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Smurfs' Village  (Source: whattheyplay.com)

Tap Zoo  (Source: a1.phobos.apple.com)
Game developers like Capcom Interactive and Pocket Gems have been advertising free children's games on iTunes, then charge high prices for in-app items without clearly warning parents of such charges

Developers of free children's games on Apple's iPhone have been charging users by placing price tags on items found throughout the games, but these in-app price tags have not been made clear to those purchasing these games, and Democratic lawmakers are getting the Federal Trade Commission (FTC) involved. 

On Tuesday, Rep. Edward J. Markey (Mass.) along with Sens. Amy Klobuchar (Minn.) and Mark Pryor (Ark.) submitted letters to FTC Chairman Jon Leibowitz asking for thorough inspection of free children's games by companies such as Pocket Gems and Capcom Interactive.  

Apple iPhone games such as Tap Zoo by Pocket Gems and the Smurfs' Village by Capcom Interactive have been labeled as free children's games, but what parents may not know upon choosing these apps is that items within the games, such as barrels of Smurfberries in the Smurfs' Village game, can cost up to $99 if a child selects them. The end result is bill shock when the charges arrive.  

While these purchases cannot be made without a password, parents argue that it has become too easy for children to figure it out and that safeguards are not strong enough to stop them from purchasing the items found in these games. 

In one particular case, a Rockville family was charged $1,400 from Capcom Interactive as well as Apple, who receives 30 percent of the tab. The Democratic lawmakers see instances like this as deceptive practices on both Apple and the game developers' parts. Markey argued that parents download applications clearly labeled as free games made suitable for children, and have no reason to expect that in-app costs such as a $19 bucket of snowflakes would be apart of their child's gaming experience. 

"Companies shouldn't be able to use smurfs and snowflakes and zoos as online ATM's, pulling money from the pockets of unsuspecting parents," said Markey. "The use of mobile apps will continue to escalate, which is why it is critical that more is done now to examine these practices. I will continue to closely monitor this issue and look forward to the FTC's response."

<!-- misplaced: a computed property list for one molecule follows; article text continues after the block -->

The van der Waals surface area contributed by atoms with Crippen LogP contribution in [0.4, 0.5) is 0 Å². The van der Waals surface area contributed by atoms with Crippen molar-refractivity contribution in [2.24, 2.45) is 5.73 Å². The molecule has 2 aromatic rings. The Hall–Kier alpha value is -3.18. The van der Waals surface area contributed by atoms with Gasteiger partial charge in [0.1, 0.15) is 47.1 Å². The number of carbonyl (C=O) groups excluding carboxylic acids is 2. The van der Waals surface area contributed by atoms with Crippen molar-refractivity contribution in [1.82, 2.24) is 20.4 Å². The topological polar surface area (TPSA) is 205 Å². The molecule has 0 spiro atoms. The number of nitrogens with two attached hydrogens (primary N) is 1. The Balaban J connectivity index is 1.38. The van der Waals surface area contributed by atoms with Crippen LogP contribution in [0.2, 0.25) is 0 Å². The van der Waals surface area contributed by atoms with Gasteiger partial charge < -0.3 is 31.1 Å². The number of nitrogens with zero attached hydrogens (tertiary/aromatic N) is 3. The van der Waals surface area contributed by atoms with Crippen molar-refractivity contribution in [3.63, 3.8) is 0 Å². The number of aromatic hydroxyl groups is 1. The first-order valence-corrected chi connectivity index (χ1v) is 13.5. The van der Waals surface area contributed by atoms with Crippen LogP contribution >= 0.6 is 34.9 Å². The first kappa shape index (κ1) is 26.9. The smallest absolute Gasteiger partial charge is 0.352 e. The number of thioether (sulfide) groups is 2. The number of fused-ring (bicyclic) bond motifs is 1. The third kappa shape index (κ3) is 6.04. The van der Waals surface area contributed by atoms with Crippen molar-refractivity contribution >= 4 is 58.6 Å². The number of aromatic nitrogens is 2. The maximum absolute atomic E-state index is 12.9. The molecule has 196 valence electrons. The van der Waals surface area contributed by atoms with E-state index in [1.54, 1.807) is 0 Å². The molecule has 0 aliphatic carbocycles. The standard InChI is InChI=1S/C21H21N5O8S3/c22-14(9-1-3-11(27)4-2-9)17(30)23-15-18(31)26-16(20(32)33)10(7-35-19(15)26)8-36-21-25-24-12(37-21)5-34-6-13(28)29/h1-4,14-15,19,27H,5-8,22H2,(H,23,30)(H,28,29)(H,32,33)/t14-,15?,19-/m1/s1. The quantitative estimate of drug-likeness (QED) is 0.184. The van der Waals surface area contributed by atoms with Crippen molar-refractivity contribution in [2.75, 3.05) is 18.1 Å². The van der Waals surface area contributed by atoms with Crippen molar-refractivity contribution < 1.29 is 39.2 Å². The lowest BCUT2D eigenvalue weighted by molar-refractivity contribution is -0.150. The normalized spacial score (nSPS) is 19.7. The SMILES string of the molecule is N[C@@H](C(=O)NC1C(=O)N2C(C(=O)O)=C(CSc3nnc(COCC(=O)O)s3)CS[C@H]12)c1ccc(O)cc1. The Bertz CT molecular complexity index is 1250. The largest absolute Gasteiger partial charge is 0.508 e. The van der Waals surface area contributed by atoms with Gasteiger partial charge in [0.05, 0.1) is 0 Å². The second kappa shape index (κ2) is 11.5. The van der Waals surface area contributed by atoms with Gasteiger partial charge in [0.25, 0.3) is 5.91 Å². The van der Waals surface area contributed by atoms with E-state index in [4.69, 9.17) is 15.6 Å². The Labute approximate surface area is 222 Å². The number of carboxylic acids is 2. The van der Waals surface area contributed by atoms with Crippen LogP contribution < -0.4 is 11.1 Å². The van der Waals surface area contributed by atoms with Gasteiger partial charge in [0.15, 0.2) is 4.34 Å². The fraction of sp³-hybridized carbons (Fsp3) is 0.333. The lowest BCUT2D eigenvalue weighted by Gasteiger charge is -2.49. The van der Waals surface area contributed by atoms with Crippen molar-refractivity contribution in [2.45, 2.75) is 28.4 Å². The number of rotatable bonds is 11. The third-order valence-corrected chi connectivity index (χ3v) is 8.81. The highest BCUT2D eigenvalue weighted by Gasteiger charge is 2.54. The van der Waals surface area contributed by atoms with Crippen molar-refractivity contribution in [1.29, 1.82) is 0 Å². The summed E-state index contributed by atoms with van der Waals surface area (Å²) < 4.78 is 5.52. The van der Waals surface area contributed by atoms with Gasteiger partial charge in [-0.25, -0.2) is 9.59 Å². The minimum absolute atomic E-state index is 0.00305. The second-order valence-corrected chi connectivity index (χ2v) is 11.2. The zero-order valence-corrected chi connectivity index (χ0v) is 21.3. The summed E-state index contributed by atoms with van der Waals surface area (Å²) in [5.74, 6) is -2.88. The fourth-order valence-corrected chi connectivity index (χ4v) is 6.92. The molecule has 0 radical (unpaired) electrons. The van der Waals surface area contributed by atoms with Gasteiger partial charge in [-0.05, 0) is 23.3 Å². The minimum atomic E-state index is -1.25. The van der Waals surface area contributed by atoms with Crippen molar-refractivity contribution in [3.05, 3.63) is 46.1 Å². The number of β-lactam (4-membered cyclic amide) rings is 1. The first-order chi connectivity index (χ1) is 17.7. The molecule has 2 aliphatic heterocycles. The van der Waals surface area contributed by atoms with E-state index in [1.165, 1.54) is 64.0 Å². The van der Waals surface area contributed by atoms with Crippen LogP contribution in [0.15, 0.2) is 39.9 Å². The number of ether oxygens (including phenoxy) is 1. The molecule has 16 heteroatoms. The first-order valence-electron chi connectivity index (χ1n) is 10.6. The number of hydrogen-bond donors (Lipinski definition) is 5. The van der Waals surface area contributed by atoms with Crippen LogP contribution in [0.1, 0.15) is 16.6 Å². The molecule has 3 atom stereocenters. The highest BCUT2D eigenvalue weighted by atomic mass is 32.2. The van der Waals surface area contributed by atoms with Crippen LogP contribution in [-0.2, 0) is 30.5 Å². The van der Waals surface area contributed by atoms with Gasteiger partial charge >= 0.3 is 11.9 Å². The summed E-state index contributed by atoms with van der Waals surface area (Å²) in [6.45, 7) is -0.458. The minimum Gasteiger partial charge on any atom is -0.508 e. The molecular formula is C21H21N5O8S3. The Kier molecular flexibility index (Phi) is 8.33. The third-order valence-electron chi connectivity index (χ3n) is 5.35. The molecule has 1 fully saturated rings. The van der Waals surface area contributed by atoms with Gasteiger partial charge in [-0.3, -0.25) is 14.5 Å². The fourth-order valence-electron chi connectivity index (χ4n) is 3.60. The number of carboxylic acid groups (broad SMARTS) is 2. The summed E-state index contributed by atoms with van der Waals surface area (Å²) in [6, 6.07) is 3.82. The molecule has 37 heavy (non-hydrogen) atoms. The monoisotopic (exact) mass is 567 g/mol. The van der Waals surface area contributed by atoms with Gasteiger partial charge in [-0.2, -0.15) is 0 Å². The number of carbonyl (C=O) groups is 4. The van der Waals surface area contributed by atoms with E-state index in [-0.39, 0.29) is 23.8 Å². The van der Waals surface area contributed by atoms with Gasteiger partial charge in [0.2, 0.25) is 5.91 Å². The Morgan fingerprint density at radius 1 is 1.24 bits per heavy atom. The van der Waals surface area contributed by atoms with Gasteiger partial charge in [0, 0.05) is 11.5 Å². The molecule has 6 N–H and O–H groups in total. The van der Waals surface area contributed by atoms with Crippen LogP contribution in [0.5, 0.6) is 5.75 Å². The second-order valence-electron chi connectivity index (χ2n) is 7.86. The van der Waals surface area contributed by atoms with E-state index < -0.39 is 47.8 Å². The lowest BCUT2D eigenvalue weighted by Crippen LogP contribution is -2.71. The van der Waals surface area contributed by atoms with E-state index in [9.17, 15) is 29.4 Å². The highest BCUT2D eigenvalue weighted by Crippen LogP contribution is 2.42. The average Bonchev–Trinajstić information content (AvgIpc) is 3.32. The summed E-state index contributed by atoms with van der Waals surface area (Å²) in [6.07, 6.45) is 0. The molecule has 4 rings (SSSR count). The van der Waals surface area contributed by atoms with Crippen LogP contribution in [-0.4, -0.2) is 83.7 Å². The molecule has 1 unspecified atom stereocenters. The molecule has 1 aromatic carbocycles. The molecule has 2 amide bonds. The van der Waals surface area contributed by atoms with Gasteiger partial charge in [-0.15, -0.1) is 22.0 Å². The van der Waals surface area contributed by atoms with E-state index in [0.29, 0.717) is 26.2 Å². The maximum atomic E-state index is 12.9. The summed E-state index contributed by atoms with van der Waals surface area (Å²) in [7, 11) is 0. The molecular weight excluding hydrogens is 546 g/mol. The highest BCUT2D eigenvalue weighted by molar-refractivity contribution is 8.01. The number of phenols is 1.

Capcom Interactive and Pocket Gems have both placed warnings on their games in the iTunes store regarding the additional in-app charges a user may face, but there is still some children-related software packaging left unclear. 

"The bigger question of business marketing practices moving forward is that policy doesn't have time to stay up, so we need to ensure there are safeguards across all platforms so kids are not exploited," said Kathryn Montgomery, a professor of communications at American University and author of "Generation Digital," who has urged the need for reforms to the federal Children's Online Privacy Protection Act.



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RE: Question
By flyingrooster on 2/10/2011 12:17:50 PM , Rating: 5
It costs $99 because it's an Apple product :)
Actually, apple gets an easy $30 every time someone buys it so why would they want to change it? If you're stupid enough to buy it or let your kids use your credit card to buy it, you deserve to pay the bill. What every happened to *gasp* parental responsibility? Why do the kids have iphones in the first place? I didn't get my own phone till I was 18, before that I shared with my family if I needed to use it.


RE: Question
By kmmatney on 2/11/2011 12:30:29 AM , Rating: 2
Android phones have this as well - the Android Facebook app has it, and Angry Birds on Android is implementing something as well. The price for these in-game transactions is ridiculous, though, and seems to be targeting kids - what adult would play this? Kid games need a $1 for in-game transactions, and an easy way to disable it. And of course, the kid shouldn't know the password to begin with...


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